Again, you could add this label in the set data function – or add it initially and just set its visibility to false and change it to true in the set data function. But I think you can see the value of the State: if the requirement for the instock being no condition gets more complex, all you need to do is adjust the NoStockState; the ActionScript code which switches the state remains the same.

You can modify states in Flex Builder’s Design View.

Expanding List

This example does not work well for list controls but does perform nicely for a VBox and Repeater. This question of expanding an item in place becomes dicy when the list has to be scrolled. Imagine this: you’ve got a list of items will all the same height. Now you exand the height of item 2. So far so good – item 2 is taller than the other visible items. And there’s the catch: the visible items. Now scroll the list. Remember that itemRenderers are recycled. So when item 2 scrolls out of view, its itemRenderer will be moved to the bottom of the list. You’ve got to reset its height. OK, that can work pretty simply. Now scroll the list so item 2 is back in view. You would expect it to be the expanded height. How does the itemRenderer know to do that? From previous articles you know that information either comes from the data itself or from some external source.

I think a resizing itemRenderer is too complex and not really worth the effort. I believe there is a better way to do this using VBox and Repeater. However, the catch with Repeater is that every child will be created. If you have 1,000 records and use a Repeater you will get 1,000 instances of your itemRenderer.

For this example you’ll still write an itemRenderer but will use it as the child of a VBox.  The elements of a list look pretty simple: the name of a book and its author. But click the itemRenderer and it expands in place. This is accomplished using:

  • The itemRenderer has a state which includes the additional information.
  • The itemRenderer uses a Resize transition to give a smoother expansion and contraction of the itemRenderer.

The base state of the itemRenderer is pretty simple:

	<mx:HBox width="100%">
<mx:Label text="{data.author}" fontWeight="bold"/>
<mx:Text  text="{data.title}" width="100%" fontSize="12" selectable="false"/>
</mx:HBox>

The ExpandedState adds the additional elements which contribute to the itemRenderer’s height:

	<mx:states>
<mx:State name="ExpandedState">
<mx:AddChild position="lastChild">
<mx:HBox width="100%">
<mx:Image source="{data.image}"/>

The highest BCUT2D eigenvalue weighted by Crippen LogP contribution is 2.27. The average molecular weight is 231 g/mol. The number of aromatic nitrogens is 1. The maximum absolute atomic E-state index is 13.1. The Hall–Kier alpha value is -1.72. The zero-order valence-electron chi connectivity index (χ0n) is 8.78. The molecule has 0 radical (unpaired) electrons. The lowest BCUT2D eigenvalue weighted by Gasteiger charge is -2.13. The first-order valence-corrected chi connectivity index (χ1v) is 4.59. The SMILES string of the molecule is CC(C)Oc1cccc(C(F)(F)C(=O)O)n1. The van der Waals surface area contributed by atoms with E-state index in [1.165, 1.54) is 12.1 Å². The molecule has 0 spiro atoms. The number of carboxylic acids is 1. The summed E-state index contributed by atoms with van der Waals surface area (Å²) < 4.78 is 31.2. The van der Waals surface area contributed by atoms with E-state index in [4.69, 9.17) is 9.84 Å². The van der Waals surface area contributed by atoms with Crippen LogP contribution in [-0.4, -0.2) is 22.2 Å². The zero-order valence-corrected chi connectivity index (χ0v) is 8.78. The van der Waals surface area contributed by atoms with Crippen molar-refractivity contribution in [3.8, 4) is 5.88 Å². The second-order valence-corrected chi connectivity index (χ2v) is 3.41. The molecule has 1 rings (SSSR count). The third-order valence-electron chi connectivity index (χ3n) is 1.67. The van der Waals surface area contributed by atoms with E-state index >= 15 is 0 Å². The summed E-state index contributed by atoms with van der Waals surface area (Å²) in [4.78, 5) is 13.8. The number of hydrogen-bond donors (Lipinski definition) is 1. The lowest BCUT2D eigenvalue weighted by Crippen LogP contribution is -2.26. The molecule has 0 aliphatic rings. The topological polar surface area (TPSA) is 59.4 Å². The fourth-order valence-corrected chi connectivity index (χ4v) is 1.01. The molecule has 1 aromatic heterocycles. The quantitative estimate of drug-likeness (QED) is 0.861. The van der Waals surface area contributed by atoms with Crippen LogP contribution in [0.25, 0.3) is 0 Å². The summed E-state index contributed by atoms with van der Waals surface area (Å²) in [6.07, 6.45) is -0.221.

<mx:Spacer width="100%"/>
<mx:Label text="{data.price}"/>
<mx:Button label="Buy"/>
</mx:HBox>
</mx:AddChild>
</mx:State>
</mx:states>

Getting the itemRenderer to change size is as simple as adding a Transition:

	<mx:transitions>
<mx:Transition fromState="*" toState="*">
<mx:Resize target="{this}" />
</mx:Transition>
</mx:transitions>

    Place this below the <mx:states>

The Transition is applied whenever the state changes because its fromState and toState properties are wildcards. Now all you have to do is add event handler for clicking on the itemRenderer (add a click event to the root tag) and change the state:

	<mx:Script>
<![CDATA[

private function expandItem() : void
{
if( currentState == "ExpandedState" )
currentState = "";
else
currentState = "ExpandedState";
}
]]>
</mx:Script>

Summary

States are a great way to make a number of modifications to the visual appearance of the itemRenderer. You can group the changes in a State and simply make it all happen by setting the currentState property of the itemRenderer.

In the next article we’ll look at writing more efficient itemRenderers by extending UIComponent.

Viewing PDFs with AIR

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One of the nice things AIR allows is the ability to view both HTML and PDF content. Here’s a little app that shows how you can view PDF documents on the local computer.

The key is the flash.html.HTMLLoader class. This is a FLASH class and cannot be directly used with Flex components as it extends Sprite and does not implement the Flex IUIComponent interface.

This is easy to remedy though. Just create a new class that extends UIComponent (I called mine PDFViewer) and include an HTMLLoader member. Override createChildren() to make a new HTMLLoader instance and add it to the UIComponent’s display list. Then override updateDisplayList to size and position it.

The main AIR application uses a FileSystemTree to allow the user to navigate to their PDF files and select one. The file’s URL is passed to the PDFViewer which then loads it and displays it.

And that’s pretty much it. There are some caveats to use PDF with AIR which you can read in the documentation, but if you want to use PDFs for help/documentation on your product or to display a PDF generated by a server (eg, ColdFusion), it is pretty easy to do.

Download Example Code